Volendam (Dutch pronunciation: [ˈvoːlə(n)ˌdɑm] (listen)) is a fishing town in the municipality of Edam-Volendam, province of North Holland, Netherlands. As of 1 January 2021, it has a population of 22,715. It is twinned with Coventry, England.
Originally, Volendam was the location of the harbour of the nearby Edam, which was situated at the mouth of the IJ bay.
In 1357, the inhabitants of Edam dug a shorter canal to the Zuiderzee with its own separate harbour. This removed the need for the original harbour, which was then dammed and used for land reclamation. Farmers and local fishermen settled there, forming the new community of Vollendam, which translates to 'Full dam'.
In the early part of the 20th century Volendam became something of an artists' retreat, with both Picasso and Renoir spending time here.
The majority of the population belongs to the Roman Catholic Church, which is deeply connected to the village culture. Historically, many missionaries and bishops grew up in Volendam. Today there is the chapel of Our Lady of the Water, which is located in a village park.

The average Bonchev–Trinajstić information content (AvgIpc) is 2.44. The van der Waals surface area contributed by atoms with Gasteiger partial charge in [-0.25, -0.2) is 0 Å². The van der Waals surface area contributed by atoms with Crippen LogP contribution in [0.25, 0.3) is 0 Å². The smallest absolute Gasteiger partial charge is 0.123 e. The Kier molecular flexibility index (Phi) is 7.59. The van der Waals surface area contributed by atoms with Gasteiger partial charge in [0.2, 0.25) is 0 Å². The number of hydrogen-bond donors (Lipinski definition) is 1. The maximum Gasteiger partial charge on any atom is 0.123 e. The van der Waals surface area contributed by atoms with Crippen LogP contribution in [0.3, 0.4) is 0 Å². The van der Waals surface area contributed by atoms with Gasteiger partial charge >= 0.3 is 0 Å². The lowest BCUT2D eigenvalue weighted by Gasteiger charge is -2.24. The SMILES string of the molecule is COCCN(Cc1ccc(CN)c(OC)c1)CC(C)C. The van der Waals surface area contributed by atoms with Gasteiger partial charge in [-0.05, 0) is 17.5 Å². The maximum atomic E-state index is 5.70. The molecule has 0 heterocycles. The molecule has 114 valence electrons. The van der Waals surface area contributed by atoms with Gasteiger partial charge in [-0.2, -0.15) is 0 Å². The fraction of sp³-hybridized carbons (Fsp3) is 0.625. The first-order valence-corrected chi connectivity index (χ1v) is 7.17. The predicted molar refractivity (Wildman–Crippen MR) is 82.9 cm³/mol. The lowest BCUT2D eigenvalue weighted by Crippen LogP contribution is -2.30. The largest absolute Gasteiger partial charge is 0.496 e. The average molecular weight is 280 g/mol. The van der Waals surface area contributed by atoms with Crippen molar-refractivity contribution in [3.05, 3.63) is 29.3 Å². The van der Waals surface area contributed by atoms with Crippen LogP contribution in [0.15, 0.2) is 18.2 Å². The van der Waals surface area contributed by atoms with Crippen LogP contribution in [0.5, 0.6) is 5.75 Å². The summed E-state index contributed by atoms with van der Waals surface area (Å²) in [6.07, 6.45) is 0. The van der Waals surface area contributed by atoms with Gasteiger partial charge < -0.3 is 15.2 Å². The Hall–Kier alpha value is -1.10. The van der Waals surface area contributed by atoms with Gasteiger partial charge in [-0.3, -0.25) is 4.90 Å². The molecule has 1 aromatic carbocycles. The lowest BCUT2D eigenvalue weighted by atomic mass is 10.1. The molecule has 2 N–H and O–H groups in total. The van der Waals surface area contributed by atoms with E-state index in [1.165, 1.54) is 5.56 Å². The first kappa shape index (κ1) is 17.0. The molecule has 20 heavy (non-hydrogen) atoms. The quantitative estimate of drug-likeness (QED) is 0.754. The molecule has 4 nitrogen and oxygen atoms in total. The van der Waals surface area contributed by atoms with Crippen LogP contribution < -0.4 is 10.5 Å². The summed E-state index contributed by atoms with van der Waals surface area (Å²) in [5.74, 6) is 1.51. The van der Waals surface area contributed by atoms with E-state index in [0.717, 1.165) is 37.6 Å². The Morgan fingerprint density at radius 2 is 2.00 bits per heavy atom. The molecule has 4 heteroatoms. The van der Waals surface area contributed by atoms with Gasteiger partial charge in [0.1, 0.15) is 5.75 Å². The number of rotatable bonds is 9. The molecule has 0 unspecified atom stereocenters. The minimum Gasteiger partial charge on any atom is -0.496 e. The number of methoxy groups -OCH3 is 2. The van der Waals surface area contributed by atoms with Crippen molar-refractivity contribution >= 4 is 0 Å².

Little girls of Volendam in traditional costumes, 1906
Dutch traditional costumes displayed at a folklife festival. The Volendam costumes are the first two on the left
In the New Year's night of 2000 to 2001, the lighting of a bundle of sparklers caused a short but intense fire at a party in café De Hemel. The sparklers ignited the dry Christmas decorations on the ceiling, which fell down in their entirety. 14 people died and 200 people were seriously injured.